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Alumni: Salamanca’s Hill Advocates for USA Football

A year after moving from the area, a former Salamanca football assistant has returned to the game — in a regional capacity.

Aaron Hill spent seven seasons as an assistant to Jason Marsh, moved his family last summer for a sports marketing job at The University of Pittsburgh. Now, still in the Steel City, he is a month into a new position with USA Football, a non-profit youth football governing body.

Now, Hill is the Northeast regional representative for USA Football. He considers the Heads Up Football initiative central to his position.

“We’re looking to drive participation rates and make the game safer for all youth and high school athletes through our coach education programs” Hill said. “Essentially, I’m responsible for traveling the Northeast and creating conversations with commissioners and coaches about making the game better overall.”

Hill’s regional ranges from Maine to South Carolina.

As a former player and coach, the SUNY Cortland graduate described a personal stake in the game’s future.

“Football has been a passion all my life, played it until I was 20 years old, coached it for seven years after that,” Hill said. “Obviously we’re starting to see that we have to make some changes to make sure the game survives. It’s always been appealing to me, something I’m passionate about, it provides benefits I believe in. The opportunity presented itself and I was fortunate to land the position.”

-- The initiative’s name suggests teaching a safer tackling technique, which is chief among Hill’s concerns, but not the only one.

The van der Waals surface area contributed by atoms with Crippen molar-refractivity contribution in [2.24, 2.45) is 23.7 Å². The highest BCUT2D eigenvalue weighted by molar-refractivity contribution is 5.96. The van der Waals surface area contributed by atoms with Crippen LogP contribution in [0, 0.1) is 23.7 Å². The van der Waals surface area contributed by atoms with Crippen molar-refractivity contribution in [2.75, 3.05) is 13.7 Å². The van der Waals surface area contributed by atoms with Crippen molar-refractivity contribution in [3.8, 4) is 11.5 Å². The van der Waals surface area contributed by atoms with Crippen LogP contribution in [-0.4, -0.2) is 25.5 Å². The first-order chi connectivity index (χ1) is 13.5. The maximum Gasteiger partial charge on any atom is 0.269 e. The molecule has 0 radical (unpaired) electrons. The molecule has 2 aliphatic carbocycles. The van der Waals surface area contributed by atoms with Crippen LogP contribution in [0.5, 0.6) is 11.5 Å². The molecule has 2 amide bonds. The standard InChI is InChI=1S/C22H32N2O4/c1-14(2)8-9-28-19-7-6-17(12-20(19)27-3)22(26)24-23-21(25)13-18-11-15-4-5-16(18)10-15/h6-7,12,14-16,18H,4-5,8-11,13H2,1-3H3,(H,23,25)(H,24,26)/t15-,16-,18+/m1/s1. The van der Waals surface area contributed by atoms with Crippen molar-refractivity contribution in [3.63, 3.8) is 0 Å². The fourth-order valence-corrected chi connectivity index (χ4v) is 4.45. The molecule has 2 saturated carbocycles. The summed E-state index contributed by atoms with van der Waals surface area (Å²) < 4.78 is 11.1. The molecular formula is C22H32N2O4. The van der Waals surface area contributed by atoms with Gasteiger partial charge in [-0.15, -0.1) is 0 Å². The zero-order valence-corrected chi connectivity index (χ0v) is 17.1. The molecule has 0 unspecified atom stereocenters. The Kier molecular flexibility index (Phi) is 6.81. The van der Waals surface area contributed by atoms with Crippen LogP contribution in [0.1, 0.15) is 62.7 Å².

“The key components of heads up football are concussion recognition response, heat preparedness and hydration,” he said, “sudden cardiac arrest is a concern right now, proper equipment fitting and of course the main component is proper tackling technique.”

Hill recalled his Salamanca coaching experience, and gave the Warriors and the city’s youth teams a solid review.

“This area has been very compliant,” he said. “Coach Marsh and the Warriors have been very adaptive in the technique, years before I started coaching with them. A lot of our pee wee and midget commissioners have been very receptive. They’ve been transitioning to the Heads Up program for multiple years."

“Now Olean Area Youth Football, Jamestown Area Midget Football and Cattaraugus County have adopted it. They’ve really been leaders in for youth football in Western New York.”

-- All area youth leagues, from the CCMFL to Olean Area Youth Football and Jamestown Area Midget Football follow USA Football’s Heads Up Football program. All of the leagues’ coaches take an online certification test.

A new position, the Player Safety Coach, appointed for each league, takes a more in-depth look at concerning areas.

“It’s really starting to take flight now: it’s a requirement for each Heads Up organization,” Hill said. “They are responsible for taking the education back to their town and training coaches.

“We’re looking for somebody who’s experienced and respected among their peers. These coaches have to travel to a regional in-person clinic and train with one of our master trainers. We hold regional safety clinics, where master trainers train them location.”

-- So far, a month in, Hill said the Salamanca coaching experience has given him a leg up on the job.

“The experience I gained there is almost invaluable,” he said. “Just being able to offer real, relatable football conversations, it comes with a certain level of respect. They appreciate that I’ve been through the process, I’ve been in their shoes. It just makes those conversations easier when I travel the Northeast. That experience is why I have the position I have.”

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